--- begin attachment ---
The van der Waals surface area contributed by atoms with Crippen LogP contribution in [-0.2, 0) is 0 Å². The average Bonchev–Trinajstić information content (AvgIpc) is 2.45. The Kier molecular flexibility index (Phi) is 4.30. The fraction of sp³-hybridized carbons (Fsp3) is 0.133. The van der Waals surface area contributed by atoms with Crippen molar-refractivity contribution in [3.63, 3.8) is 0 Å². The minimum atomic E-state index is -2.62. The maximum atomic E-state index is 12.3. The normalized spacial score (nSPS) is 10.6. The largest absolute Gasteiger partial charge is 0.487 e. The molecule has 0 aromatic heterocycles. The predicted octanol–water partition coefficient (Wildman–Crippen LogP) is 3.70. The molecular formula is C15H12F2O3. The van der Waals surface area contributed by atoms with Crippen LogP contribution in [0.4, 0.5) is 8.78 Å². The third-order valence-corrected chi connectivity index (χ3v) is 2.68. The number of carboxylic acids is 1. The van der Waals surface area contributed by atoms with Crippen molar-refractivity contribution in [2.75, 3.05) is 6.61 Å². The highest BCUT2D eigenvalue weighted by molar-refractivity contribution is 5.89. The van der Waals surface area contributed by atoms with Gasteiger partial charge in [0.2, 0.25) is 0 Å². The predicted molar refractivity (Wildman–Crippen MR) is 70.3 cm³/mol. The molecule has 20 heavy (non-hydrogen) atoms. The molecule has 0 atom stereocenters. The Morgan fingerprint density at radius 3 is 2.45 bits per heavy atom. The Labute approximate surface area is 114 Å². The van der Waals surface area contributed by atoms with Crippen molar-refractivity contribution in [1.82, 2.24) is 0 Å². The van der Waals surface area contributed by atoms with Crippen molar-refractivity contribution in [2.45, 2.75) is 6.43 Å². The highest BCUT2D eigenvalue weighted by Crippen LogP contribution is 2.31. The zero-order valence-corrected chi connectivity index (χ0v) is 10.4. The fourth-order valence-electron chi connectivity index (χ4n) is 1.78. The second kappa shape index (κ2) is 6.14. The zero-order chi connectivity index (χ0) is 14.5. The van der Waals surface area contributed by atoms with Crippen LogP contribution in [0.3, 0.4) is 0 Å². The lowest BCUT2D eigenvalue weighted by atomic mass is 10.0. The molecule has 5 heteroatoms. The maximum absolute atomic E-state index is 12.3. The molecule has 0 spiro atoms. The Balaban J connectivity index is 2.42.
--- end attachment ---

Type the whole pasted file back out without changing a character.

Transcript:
The van der Waals surface area contributed by atoms with Crippen LogP contribution in [-0.2, 0) is 0 Å². The average Bonchev–Trinajstić information content (AvgIpc) is 2.45. The Kier molecular flexibility index (Phi) is 4.30. The fraction of sp³-hybridized carbons (Fsp3) is 0.133. The van der Waals surface area contributed by atoms with Crippen molar-refractivity contribution in [3.63, 3.8) is 0 Å². The minimum atomic E-state index is -2.62. The maximum atomic E-state index is 12.3. The normalized spacial score (nSPS) is 10.6. The largest absolute Gasteiger partial charge is 0.487 e. The molecule has 0 aromatic heterocycles. The predicted octanol–water partition coefficient (Wildman–Crippen LogP) is 3.70. The molecular formula is C15H12F2O3. The van der Waals surface area contributed by atoms with Crippen LogP contribution in [0.4, 0.5) is 8.78 Å². The third-order valence-corrected chi connectivity index (χ3v) is 2.68. The number of carboxylic acids is 1. The van der Waals surface area contributed by atoms with Crippen molar-refractivity contribution in [2.75, 3.05) is 6.61 Å². The highest BCUT2D eigenvalue weighted by molar-refractivity contribution is 5.89. The van der Waals surface area contributed by atoms with Gasteiger partial charge in [0.2, 0.25) is 0 Å². The predicted molar refractivity (Wildman–Crippen MR) is 70.3 cm³/mol. The molecule has 20 heavy (non-hydrogen) atoms. The molecule has 0 atom stereocenters. The Morgan fingerprint density at radius 3 is 2.45 bits per heavy atom. The Labute approximate surface area is 114 Å². The van der Waals surface area contributed by atoms with Crippen molar-refractivity contribution in [1.82, 2.24) is 0 Å². The van der Waals surface area contributed by atoms with Crippen molar-refractivity contribution in [2.45, 2.75) is 6.43 Å². The highest BCUT2D eigenvalue weighted by Crippen LogP contribution is 2.31. The zero-order valence-corrected chi connectivity index (χ0v) is 10.4. The fourth-order valence-electron chi connectivity index (χ4n) is 1.78. The second kappa shape index (κ2) is 6.14. The zero-order chi connectivity index (χ0) is 14.5. The van der Waals surface area contributed by atoms with Crippen LogP contribution in [0.3, 0.4) is 0 Å². The lowest BCUT2D eigenvalue weighted by atomic mass is 10.0. The molecule has 5 heteroatoms. The maximum absolute atomic E-state index is 12.3. The molecule has 0 spiro atoms. The Balaban J connectivity index is 2.42.